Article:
MLB's new uniform promise comes with a major catch players won't love

After months of chaos and complaints, it appears MLB is finally resolving some of its uniform issues. Unfortunately, it comes with a catch.
Milwaukee Brewers v St. Louis Cardinals
Milwaukee Brewers v St. Louis Cardinals / Scott Kane/GettyImages

MLBPA's scathing memo to players, which was revealed on Sunday by ESPN's Jeff Passan, primarily took aim at Nike for their lack of preparation and failing to take the opinions of its athletes seriously.

"This has been entirely a Nike issue," the memo to players read. "At its core, what has happened here is that Nike was innovating something that didn't need to be innovated."

Of course, we now know that Fanatics is on the MLBPA payroll, which explains why Nike specifically was called out rather than the former company, which creates and distributes the uniforms. Nike creates the concept, while Fanatics mass produces them.

"We cautioned Nike against various changes when they previewed them in 2022, particularly regarding pants," the union memo read. "MLB had been, and has been, aware of our concerns as well. Unfortunately, until recently Nike's position has essentially boiled down to -- 'nothing to see here, Players will need to adjust.'"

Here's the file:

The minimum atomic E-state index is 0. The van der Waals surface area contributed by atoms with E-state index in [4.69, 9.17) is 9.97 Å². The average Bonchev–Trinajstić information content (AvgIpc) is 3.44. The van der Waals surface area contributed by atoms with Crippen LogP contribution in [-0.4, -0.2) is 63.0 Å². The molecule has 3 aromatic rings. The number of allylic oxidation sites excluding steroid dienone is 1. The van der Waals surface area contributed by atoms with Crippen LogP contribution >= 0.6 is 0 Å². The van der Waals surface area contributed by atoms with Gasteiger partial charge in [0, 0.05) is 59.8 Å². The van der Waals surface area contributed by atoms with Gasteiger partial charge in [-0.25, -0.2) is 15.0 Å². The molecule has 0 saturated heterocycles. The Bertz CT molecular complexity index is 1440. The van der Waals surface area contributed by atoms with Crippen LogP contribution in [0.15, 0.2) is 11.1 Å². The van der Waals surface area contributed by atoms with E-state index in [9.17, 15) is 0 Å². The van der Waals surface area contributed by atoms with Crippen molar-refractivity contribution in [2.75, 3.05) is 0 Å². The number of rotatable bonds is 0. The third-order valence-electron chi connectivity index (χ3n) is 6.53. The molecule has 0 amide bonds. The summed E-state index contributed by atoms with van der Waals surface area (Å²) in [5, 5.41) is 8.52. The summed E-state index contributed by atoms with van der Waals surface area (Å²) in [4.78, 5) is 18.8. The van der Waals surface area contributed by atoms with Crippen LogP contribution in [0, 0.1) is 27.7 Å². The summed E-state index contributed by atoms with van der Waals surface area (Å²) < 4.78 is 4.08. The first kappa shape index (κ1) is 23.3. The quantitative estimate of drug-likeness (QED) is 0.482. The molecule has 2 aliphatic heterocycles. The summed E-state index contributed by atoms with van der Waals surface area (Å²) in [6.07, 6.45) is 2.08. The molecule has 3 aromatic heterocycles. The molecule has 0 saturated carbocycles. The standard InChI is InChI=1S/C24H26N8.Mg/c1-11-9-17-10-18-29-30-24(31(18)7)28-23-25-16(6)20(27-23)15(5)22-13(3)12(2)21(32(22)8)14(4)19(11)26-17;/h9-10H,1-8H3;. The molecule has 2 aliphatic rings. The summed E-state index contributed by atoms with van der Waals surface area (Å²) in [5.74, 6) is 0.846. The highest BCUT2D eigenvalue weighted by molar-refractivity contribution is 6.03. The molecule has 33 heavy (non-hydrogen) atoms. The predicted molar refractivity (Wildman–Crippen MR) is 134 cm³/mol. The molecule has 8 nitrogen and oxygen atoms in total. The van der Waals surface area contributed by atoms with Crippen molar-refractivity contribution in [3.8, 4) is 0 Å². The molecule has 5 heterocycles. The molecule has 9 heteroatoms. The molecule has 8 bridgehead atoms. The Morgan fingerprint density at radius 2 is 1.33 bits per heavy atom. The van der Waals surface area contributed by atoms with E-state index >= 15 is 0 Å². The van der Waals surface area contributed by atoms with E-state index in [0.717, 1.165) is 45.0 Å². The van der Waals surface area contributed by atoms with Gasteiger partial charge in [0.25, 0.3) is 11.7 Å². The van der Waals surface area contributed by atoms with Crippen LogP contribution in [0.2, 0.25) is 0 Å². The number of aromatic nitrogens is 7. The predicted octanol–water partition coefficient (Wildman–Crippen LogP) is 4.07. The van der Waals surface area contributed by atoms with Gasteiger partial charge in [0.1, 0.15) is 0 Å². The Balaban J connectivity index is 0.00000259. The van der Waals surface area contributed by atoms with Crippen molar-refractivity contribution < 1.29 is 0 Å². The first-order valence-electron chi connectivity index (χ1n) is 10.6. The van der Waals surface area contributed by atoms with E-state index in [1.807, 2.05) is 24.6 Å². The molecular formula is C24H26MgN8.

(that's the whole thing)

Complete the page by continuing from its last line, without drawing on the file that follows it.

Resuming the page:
It would appear MLB and Nike are finally taking what has been a mostly-negative player response to the Nike Vapor Premier uniform seriously. Unfortunately, any excitement over changes comes with a catch.

MLB will eventually make necessary changes to player uniforms

As Passan wrote on Sunday, MLB and Nike are committed to getting the product right. What that means, I am not sure. And your guess is as good as mine.

The changes are expected to take place by at latest the beginning of the 2025 season. That provides both Nike and the league with plenty of leeway.

As The Athletic ($) was quick to point out, the memo from the MLBPA is not a direct comment from Nike suggesting they will make the necessary changes. If anything, this signals MLBPA and MLB saying "trust us."

"It is the union updating players on perceived progress to that end. It also is not a promise to return to the uniforms from previous seasons. The Nike Vapor Premier is here to stay, as far as fabric and general jersey design are concerned," Stephen J. Nesbitt and Mark Puleo wrote.

The jersey fabric, as well as the overall style, aren't going anywhere, and a long-term fix is unlikely to occur prior to next season. The most likely solution to MLB's interim problem is one involving the distribution of jerseys, as well as "a return to larger lettering on the back of jerseys, remedying mismatched gray tops and bottoms and addressing the new Nike jerseys' propensity to collect sweat," as MLBPA's memo read.